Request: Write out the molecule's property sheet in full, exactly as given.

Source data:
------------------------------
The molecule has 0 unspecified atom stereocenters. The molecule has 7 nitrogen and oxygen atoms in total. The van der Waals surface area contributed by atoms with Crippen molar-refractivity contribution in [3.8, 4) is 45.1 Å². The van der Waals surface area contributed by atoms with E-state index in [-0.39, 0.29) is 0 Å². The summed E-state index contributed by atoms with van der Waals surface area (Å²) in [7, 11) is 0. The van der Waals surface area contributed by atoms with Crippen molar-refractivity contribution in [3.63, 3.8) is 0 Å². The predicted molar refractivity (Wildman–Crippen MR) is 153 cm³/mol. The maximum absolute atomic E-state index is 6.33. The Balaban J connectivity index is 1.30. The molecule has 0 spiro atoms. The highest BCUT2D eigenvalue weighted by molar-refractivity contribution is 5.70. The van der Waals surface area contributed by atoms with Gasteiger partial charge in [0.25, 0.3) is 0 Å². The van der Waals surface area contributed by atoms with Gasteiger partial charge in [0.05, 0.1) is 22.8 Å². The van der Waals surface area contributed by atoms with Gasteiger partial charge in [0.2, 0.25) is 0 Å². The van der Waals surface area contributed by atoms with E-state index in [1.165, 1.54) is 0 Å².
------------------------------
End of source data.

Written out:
The molecule has 0 unspecified atom stereocenters. The molecule has 7 nitrogen and oxygen atoms in total. The van der Waals surface area contributed by atoms with Crippen molar-refractivity contribution in [3.8, 4) is 45.1 Å². The van der Waals surface area contributed by atoms with E-state index in [-0.39, 0.29) is 0 Å². The summed E-state index contributed by atoms with van der Waals surface area (Å²) in [7, 11) is 0. The van der Waals surface area contributed by atoms with Crippen molar-refractivity contribution in [3.63, 3.8) is 0 Å². The predicted molar refractivity (Wildman–Crippen MR) is 153 cm³/mol. The maximum absolute atomic E-state index is 6.33. The Balaban J connectivity index is 1.30. The molecule has 0 spiro atoms. The highest BCUT2D eigenvalue weighted by molar-refractivity contribution is 5.70. The van der Waals surface area contributed by atoms with Gasteiger partial charge in [0.25, 0.3) is 0 Å². The van der Waals surface area contributed by atoms with Gasteiger partial charge in [0.05, 0.1) is 22.8 Å². The van der Waals surface area contributed by atoms with Gasteiger partial charge in [0.2, 0.25) is 0 Å². The van der Waals surface area contributed by atoms with E-state index in [1.165, 1.54) is 0 Å².